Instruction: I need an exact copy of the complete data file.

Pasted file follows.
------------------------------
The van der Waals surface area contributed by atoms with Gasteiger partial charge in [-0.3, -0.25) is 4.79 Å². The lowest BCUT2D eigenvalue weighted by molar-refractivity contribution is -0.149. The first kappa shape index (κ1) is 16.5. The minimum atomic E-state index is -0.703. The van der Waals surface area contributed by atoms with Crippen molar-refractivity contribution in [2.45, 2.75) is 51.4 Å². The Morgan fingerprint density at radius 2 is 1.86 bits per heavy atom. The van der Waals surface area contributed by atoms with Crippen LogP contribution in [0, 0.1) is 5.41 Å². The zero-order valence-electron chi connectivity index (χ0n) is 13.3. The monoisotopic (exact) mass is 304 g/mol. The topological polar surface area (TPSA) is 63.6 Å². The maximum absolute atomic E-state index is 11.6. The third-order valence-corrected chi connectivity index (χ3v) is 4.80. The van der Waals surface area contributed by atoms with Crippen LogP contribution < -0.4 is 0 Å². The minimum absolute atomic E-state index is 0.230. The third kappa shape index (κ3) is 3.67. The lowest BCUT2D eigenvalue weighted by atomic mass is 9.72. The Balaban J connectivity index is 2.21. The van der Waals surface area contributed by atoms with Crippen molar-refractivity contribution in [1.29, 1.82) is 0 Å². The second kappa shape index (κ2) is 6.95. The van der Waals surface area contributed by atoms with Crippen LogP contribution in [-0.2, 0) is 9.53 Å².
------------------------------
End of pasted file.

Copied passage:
The van der Waals surface area contributed by atoms with Gasteiger partial charge in [-0.3, -0.25) is 4.79 Å². The lowest BCUT2D eigenvalue weighted by molar-refractivity contribution is -0.149. The first kappa shape index (κ1) is 16.5. The minimum atomic E-state index is -0.703. The van der Waals surface area contributed by atoms with Crippen molar-refractivity contribution in [2.45, 2.75) is 51.4 Å². The Morgan fingerprint density at radius 2 is 1.86 bits per heavy atom. The van der Waals surface area contributed by atoms with Crippen LogP contribution in [0, 0.1) is 5.41 Å². The zero-order valence-electron chi connectivity index (χ0n) is 13.3. The monoisotopic (exact) mass is 304 g/mol. The topological polar surface area (TPSA) is 63.6 Å². The maximum absolute atomic E-state index is 11.6. The third-order valence-corrected chi connectivity index (χ3v) is 4.80. The van der Waals surface area contributed by atoms with Crippen LogP contribution < -0.4 is 0 Å². The minimum absolute atomic E-state index is 0.230. The third kappa shape index (κ3) is 3.67. The lowest BCUT2D eigenvalue weighted by atomic mass is 9.72. The Balaban J connectivity index is 2.21. The van der Waals surface area contributed by atoms with Crippen molar-refractivity contribution in [1.29, 1.82) is 0 Å². The second kappa shape index (κ2) is 6.95. The van der Waals surface area contributed by atoms with Crippen LogP contribution in [-0.2, 0) is 9.53 Å².